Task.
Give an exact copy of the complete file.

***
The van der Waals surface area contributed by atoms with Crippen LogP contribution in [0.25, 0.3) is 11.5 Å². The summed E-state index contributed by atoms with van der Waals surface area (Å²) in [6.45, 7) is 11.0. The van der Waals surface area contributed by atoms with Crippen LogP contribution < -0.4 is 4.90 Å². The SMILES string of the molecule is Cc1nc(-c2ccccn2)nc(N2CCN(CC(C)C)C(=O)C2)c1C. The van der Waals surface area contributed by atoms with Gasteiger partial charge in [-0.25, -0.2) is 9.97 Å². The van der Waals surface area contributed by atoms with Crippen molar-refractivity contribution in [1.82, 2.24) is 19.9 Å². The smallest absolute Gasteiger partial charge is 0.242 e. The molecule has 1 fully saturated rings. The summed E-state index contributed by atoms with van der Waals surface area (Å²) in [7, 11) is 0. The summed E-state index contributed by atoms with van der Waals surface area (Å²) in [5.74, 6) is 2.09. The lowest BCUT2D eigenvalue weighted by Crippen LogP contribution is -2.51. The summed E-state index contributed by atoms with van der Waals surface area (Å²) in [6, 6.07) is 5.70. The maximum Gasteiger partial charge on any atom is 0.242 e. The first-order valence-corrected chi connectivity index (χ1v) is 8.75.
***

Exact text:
The van der Waals surface area contributed by atoms with Crippen LogP contribution in [0.25, 0.3) is 11.5 Å². The summed E-state index contributed by atoms with van der Waals surface area (Å²) in [6.45, 7) is 11.0. The van der Waals surface area contributed by atoms with Crippen LogP contribution < -0.4 is 4.90 Å². The SMILES string of the molecule is Cc1nc(-c2ccccn2)nc(N2CCN(CC(C)C)C(=O)C2)c1C. The van der Waals surface area contributed by atoms with Gasteiger partial charge in [-0.25, -0.2) is 9.97 Å². The van der Waals surface area contributed by atoms with Crippen molar-refractivity contribution in [1.82, 2.24) is 19.9 Å². The smallest absolute Gasteiger partial charge is 0.242 e. The molecule has 1 fully saturated rings. The summed E-state index contributed by atoms with van der Waals surface area (Å²) in [7, 11) is 0. The summed E-state index contributed by atoms with van der Waals surface area (Å²) in [5.74, 6) is 2.09. The lowest BCUT2D eigenvalue weighted by Crippen LogP contribution is -2.51. The summed E-state index contributed by atoms with van der Waals surface area (Å²) in [6, 6.07) is 5.70. The maximum Gasteiger partial charge on any atom is 0.242 e. The first-order valence-corrected chi connectivity index (χ1v) is 8.75.